Angular Modules to the Rescue

Written by Chris Sloan

At UserTesting, we use AngularJS for most of our features and functionality. We took on the task of introducing it to our code base for any new feature work as the current base includes BackboneJS which out of the box requires more legwork. Implementing Angular seemed like a no-brainer for what it gives, especially when the need arises to share across properties via modules.

Just recently, I rewrote our screener builder functionality to not only implement a new multi-select feature requested by Product, but also to move another set of code away from Backbone. The resulting feature not only cut down on the plethora lines of code and html needed, but was easily test-driven using our Karma spec runner setup to give double assurance alongside our Capybara request specs — but, I digress on what this post is really about: modularization.

Currently, we have two main web interfaces we support, our client-facing and internal tools properties, with features that span both. The screeners feature is one such feature that spans both: clients can build and order screeners, while our customer service reps, account managers, and research teams need to be able to manage these screeners for their clients.

Initially, I wrote a directive with a couple of services and factory to handle this new feature. It was included in our Rails assets manifest for the client side and everything was good. Then, realizing that our internal tools platform was missing this dependency, dropping in the directive seemed like a no-brainer, but something didn’t sit right with me. Modularization of this made more sense as it created a separation of concerns and dependencies.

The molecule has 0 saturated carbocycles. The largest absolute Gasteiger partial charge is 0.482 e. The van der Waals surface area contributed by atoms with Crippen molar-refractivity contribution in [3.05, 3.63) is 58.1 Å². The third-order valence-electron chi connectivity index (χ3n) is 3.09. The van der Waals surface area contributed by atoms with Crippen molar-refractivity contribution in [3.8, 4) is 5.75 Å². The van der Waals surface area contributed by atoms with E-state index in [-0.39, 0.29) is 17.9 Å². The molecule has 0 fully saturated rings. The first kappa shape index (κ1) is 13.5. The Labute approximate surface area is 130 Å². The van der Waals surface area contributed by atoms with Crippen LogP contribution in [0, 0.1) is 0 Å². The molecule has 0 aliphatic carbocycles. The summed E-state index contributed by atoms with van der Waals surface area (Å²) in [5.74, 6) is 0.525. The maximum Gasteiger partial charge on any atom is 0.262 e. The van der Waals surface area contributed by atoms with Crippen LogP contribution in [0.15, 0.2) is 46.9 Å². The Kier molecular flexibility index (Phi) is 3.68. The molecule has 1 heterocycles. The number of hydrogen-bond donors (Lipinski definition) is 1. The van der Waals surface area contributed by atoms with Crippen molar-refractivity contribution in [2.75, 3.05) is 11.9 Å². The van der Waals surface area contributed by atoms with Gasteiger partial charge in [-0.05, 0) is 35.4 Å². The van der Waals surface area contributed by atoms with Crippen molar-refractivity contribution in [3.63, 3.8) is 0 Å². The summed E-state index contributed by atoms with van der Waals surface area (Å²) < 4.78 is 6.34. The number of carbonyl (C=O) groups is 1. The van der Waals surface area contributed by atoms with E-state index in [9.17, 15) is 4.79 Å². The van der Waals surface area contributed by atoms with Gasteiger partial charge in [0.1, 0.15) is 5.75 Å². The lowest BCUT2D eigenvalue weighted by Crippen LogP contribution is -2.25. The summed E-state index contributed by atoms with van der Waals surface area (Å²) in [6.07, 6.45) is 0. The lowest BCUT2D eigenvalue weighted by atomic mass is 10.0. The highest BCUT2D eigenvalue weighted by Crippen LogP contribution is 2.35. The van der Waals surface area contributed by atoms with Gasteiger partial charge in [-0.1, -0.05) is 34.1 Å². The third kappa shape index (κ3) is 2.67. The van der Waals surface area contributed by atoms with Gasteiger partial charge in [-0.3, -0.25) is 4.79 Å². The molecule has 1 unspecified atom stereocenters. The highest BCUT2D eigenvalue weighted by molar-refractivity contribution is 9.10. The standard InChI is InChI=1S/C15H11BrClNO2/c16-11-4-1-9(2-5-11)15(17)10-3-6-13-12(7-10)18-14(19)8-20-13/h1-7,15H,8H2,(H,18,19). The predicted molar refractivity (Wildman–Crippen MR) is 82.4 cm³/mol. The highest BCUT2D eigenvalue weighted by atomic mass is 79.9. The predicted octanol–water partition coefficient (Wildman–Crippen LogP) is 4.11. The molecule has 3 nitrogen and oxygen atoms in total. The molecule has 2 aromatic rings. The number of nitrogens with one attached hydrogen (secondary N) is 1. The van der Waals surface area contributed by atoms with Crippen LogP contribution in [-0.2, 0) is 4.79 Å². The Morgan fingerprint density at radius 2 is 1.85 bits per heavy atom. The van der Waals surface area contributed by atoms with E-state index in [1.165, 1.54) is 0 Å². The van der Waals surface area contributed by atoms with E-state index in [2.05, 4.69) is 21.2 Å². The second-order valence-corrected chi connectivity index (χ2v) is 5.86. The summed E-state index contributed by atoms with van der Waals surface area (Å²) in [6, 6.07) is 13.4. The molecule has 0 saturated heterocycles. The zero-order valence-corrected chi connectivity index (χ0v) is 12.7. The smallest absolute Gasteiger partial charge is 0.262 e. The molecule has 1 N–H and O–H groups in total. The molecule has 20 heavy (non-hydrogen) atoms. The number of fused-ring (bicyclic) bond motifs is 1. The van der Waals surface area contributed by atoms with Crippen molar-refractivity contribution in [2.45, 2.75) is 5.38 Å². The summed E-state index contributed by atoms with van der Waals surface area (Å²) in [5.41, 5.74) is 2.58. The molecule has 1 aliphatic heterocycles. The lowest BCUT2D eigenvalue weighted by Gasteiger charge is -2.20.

// Original module setup for the app
angular.module(myFrontFacingApp, [DEPENDENCIES]);

// New module setup for both apps
angular.module(ScreenerModule);
angular.module(myFrontFacingApp, [ScreenerModule, DEPENDENCIES]);
angular.module(myFrontFacingApp, [ScreenerModule, DEPENDENCIES]);

Knowing I had written the initial Karma tests to live on the client side, I was a little worried about transforming the them to handle the modularization, but it turns out it was simpler than I thought. Karma dependency injection made things super simple. All I really needed to do to adjust the test was change the module I was testing and remove dependencies that it no longer needed — I have a route-ish type service for the client side utilizing Restangular; now just using the basic $http injection. Firing up the tests with those little changes, all passed and the module now worked on both properties.

Angular modules may seem daunting at first (How do I include them? How do I test them? Is the setup different? etc.), but once you grasp their power and ease of use, sharing or even open sourcing them seems like a no-brainer.